It’s civic to reclaim your rights and make them felt, to comply with responsibilities towards society that haven’t been fulfilled…
HAVANA TIMES – There was a day when the people exploded, there was a day when people said enough, there was a day when people lost their fear of expressing themselves. There was a day more civic than all the other days in which – although they didn’t yell or smash any panes of glass – the people were amassing decades of indignation and humiliation.
They had borne up under the general mockery of things, the perverts that generated a metabolization of abuses, the consternation that a permanent double standard causes, timed to the millimeter and the second like a rocket launched into space, the sordid spaces where shame resides, where you shelter, where you try to separate yourself from the everyday reality of the lives that must continue functioning as if everything were running along greased and well tooled wheels.
Constructing a just society is a civic act. It’s civic to reclaim your rights and make them felt, to comply with responsibilities towards society that haven’t been fulfilled for the long span of over sixty years. It’s civic to protest when the handle breaks that held the cup of reason, of equity, of justice, to demonstrate, revealing not only the generalized anger, the collective feeling of being fed up, but also the energy and the desire to establish a space together where we all fit in, where no idea is repressed. A space where no person shall be abducted, abused, repressed for their aspirations, annulled because of their dreams, where the only limit to exercising individual freedom is where it intersects with the rights and freedom of another individual.
On July 11, 2021, beginning in San Antonio de los Baños in Havana province, a massive protest occurred, and spread over 62 points on the island. It was the day of dignity, of civic action, of the awareness of progress and the certainty that peaceful struggle, democratic struggle, is capable of moving all consciences.
The dictatorship committed the gravest of sins by not being capable of interpreting the protests across the island with a little more intelligence and empathy. The regime responded in the voice of Diaz Canel, installed as president through a nod from Raul Castro, with an open call to repress without mercy any sign of discontent over the extremely impoverished conditions of the citizens, the oppression, and rigid prohibitions they must live under.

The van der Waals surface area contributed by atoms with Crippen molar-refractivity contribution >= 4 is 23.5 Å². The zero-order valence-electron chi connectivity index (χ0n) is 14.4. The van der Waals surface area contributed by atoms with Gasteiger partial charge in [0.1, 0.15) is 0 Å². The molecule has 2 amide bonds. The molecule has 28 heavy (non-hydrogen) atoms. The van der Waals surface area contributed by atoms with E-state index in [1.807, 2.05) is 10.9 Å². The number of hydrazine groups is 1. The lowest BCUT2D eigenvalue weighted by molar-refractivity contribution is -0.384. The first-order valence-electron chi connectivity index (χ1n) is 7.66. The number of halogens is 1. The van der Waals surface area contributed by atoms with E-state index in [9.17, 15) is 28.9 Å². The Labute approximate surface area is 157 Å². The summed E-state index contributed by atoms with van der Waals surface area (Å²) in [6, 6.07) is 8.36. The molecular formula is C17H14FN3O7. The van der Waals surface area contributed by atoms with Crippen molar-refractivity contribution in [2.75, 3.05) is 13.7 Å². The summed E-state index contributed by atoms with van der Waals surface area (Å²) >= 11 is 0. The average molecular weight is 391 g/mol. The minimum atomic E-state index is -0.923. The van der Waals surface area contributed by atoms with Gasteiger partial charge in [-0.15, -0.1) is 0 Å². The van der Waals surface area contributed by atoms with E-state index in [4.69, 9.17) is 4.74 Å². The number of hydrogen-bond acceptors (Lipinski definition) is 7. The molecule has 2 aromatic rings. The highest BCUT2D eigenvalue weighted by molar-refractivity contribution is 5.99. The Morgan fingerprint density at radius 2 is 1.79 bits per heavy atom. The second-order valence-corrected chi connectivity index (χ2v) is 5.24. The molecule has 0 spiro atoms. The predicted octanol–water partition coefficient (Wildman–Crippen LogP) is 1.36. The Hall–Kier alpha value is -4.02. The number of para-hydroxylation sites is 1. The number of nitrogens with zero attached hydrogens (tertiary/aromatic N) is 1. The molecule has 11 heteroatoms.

Once more the saturated system, obsolete, incapable of even responding to the problem of feeding its population, failed to read the inclusive socialist code and realize that those fed-up demonstrators were the subjects of the Revolution, the humblest people, the most hard-working people, those who were marginalized from privilege, the mestizos, the stigmatized. And as a result, they failed to listen to them, even be it hypocritically, and show some sensitivity.
After repressing with blows and immediate prison sentences for the space of a year, those in power reinforced their heavy hand applying exaggerated prison sentences that violate the Human Rights of nearly three hundred demonstrators, under the excuse that the protests were orchestrated and induced from outside, by counterrevolutionary elements, falling into the absurd stance of pointing a finger instead of following where the finger pointed. No demonstration in history takes place unless there are causes, and all of them – be it the French revolution, the Russian revolution, the Cuban revolution, the Polish revolution, the Portuguese revolution, or the Tunisian revolution – are led by a party or leader.
Today, a year from that peaceful conflagration, the duty of those of us who are safe from suffering permanent, pressing and selective needs (never felt by those who flaunt power nor by their families), who are far from the blows, the repression, the prisons and the jail sentences condemning citizens to decades of reclusion in the most inhumane conditions, in the company of all manner of criminals. Those of us where are far from having to decide if we’ll be free, and honorable for one moment of our lives, and go out to bare our chests instead of continuing to endure an unbearable accumulation of privations and injustices. Those of us whose bellies are full, and who sleep on soft pillows, are morally obligated to at least give homage to the courageous people who set a milestone, established a paradigm that will force even the loyalist followers of the initial utopia of the revolution, the purest cultivators of the dreams of the sixties, when they observe and try to explain the History of the Cuban process, to make a forced stop along the road, to reflect or to ignore the desperate cry that arose from an entire country.